The lyrics are what I have come to expect of Simon: telling a story almost informally while letting the details of those lyrics paint the pictures (the muse about the Pearly Gates being some kind of cosmic Customs inspection line, the idea of God and Jesus Christ visiting earth but departing quickly because they have work to do and they want to avoid the noisy mob that would materialize if it was known they were there). The lyrics rarely provide a pure yes-or-no statement; they're better at jogging the listener to consider the situation themselves.
This album reminds me very much of "Graceland" in a way that "The Rhythm of the Saints" and "You're the One" just do not. I just happen to prefer this version of Paul Simon, I guess. Recommended.
Simon's last recording. Produced by the legendary
Brian Eno, "Surprise" was a brilliant collaboration
that merged Eno's world of electronics and sonic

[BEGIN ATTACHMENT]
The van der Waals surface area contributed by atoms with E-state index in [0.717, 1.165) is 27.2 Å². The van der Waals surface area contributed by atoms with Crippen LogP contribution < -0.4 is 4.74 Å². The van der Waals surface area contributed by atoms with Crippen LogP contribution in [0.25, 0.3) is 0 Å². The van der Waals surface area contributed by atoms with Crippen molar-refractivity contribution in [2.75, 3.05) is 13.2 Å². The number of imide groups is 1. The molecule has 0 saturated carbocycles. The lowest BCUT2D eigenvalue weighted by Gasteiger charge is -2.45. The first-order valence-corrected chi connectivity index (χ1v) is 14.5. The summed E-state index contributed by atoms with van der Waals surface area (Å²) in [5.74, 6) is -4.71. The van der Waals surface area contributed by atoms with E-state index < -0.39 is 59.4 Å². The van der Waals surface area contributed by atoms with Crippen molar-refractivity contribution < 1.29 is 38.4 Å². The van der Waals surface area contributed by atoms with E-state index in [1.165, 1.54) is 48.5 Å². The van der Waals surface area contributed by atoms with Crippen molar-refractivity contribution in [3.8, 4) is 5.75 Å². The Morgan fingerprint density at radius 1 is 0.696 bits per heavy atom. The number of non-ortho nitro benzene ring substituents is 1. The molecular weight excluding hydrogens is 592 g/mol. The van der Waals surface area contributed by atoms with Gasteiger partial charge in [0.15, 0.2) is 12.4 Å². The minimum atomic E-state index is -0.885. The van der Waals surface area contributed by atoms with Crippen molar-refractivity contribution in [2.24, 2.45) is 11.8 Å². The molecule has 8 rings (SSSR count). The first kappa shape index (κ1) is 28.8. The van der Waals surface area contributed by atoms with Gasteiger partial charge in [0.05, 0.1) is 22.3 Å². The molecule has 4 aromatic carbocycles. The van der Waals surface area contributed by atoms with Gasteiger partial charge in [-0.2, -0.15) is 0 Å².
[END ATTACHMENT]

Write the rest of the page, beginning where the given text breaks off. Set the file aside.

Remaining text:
experimentation with Simon's songwriting in much
the same way that he had previously grafted his
music with African and South American rhythms
or southern gospel music. But with perhaps the
exception of the title track, the songs on "Surprise"
seemed somewhat cold, distant, and detached.
Which may have been why it didn't connect in a
bigger way with the public.
On the contrary, the music on the new "So
Beautiful Or So What" invites the listener in, is
warm and embracing, and conveys a casual and
simple nature to the performances that connect
back to Simon's first "Paul Simon" solo album
from 1972. On that initial solo outing Simon
rejected the grandiose majestic productions of the
later Simon and Garfunkel LPs for a much more